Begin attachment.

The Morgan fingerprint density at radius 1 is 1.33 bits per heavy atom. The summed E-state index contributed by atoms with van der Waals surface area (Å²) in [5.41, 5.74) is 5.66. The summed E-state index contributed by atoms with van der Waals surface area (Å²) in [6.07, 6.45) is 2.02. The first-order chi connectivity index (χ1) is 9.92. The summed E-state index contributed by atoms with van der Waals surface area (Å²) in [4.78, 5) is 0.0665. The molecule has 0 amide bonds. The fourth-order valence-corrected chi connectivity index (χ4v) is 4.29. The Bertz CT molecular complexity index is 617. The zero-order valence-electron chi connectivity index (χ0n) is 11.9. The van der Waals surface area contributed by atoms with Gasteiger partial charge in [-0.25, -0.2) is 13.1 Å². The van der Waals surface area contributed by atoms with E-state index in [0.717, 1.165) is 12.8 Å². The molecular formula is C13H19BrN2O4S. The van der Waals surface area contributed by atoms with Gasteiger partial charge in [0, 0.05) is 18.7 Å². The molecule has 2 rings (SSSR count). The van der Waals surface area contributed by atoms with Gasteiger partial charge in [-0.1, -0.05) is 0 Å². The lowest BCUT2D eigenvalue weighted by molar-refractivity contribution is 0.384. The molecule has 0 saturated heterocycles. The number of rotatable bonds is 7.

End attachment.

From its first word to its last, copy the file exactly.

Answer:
The Morgan fingerprint density at radius 1 is 1.33 bits per heavy atom. The summed E-state index contributed by atoms with van der Waals surface area (Å²) in [5.41, 5.74) is 5.66. The summed E-state index contributed by atoms with van der Waals surface area (Å²) in [6.07, 6.45) is 2.02. The first-order chi connectivity index (χ1) is 9.92. The summed E-state index contributed by atoms with van der Waals surface area (Å²) in [4.78, 5) is 0.0665. The molecule has 0 amide bonds. The fourth-order valence-corrected chi connectivity index (χ4v) is 4.29. The Bertz CT molecular complexity index is 617. The zero-order valence-electron chi connectivity index (χ0n) is 11.9. The van der Waals surface area contributed by atoms with Gasteiger partial charge in [-0.25, -0.2) is 13.1 Å². The van der Waals surface area contributed by atoms with E-state index in [0.717, 1.165) is 12.8 Å². The molecular formula is C13H19BrN2O4S. The van der Waals surface area contributed by atoms with Gasteiger partial charge in [0, 0.05) is 18.7 Å². The molecule has 2 rings (SSSR count). The van der Waals surface area contributed by atoms with Gasteiger partial charge in [-0.1, -0.05) is 0 Å². The lowest BCUT2D eigenvalue weighted by molar-refractivity contribution is 0.384. The molecule has 0 saturated heterocycles. The number of rotatable bonds is 7.